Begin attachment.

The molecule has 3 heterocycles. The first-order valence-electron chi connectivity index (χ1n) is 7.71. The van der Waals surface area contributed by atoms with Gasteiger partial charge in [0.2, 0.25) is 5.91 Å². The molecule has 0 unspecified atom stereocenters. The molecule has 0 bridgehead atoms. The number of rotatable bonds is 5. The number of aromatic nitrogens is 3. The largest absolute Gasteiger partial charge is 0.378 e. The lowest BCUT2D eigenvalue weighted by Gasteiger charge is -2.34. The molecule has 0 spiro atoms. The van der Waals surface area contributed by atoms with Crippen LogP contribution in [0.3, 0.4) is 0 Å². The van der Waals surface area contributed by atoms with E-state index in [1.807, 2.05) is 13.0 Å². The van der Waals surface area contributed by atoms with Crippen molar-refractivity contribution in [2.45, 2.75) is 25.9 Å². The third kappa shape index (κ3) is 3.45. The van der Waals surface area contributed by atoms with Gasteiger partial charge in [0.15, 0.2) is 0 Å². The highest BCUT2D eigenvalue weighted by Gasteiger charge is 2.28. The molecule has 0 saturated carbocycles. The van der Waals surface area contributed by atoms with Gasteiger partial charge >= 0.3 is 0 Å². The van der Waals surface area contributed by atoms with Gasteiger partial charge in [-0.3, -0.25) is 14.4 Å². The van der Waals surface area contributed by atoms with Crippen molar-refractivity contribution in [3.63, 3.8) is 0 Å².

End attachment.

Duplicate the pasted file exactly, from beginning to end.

The molecule has 3 heterocycles. The first-order valence-electron chi connectivity index (χ1n) is 7.71. The van der Waals surface area contributed by atoms with Gasteiger partial charge in [0.2, 0.25) is 5.91 Å². The molecule has 0 unspecified atom stereocenters. The molecule has 0 bridgehead atoms. The number of rotatable bonds is 5. The number of aromatic nitrogens is 3. The largest absolute Gasteiger partial charge is 0.378 e. The lowest BCUT2D eigenvalue weighted by Gasteiger charge is -2.34. The molecule has 0 spiro atoms. The van der Waals surface area contributed by atoms with Crippen LogP contribution in [0.3, 0.4) is 0 Å². The van der Waals surface area contributed by atoms with E-state index in [1.807, 2.05) is 13.0 Å². The van der Waals surface area contributed by atoms with Crippen molar-refractivity contribution in [2.45, 2.75) is 25.9 Å². The third kappa shape index (κ3) is 3.45. The van der Waals surface area contributed by atoms with Gasteiger partial charge in [0.15, 0.2) is 0 Å². The highest BCUT2D eigenvalue weighted by Gasteiger charge is 2.28. The molecule has 0 saturated carbocycles. The van der Waals surface area contributed by atoms with Gasteiger partial charge >= 0.3 is 0 Å². The van der Waals surface area contributed by atoms with Gasteiger partial charge in [-0.3, -0.25) is 14.4 Å². The van der Waals surface area contributed by atoms with Crippen molar-refractivity contribution in [3.63, 3.8) is 0 Å².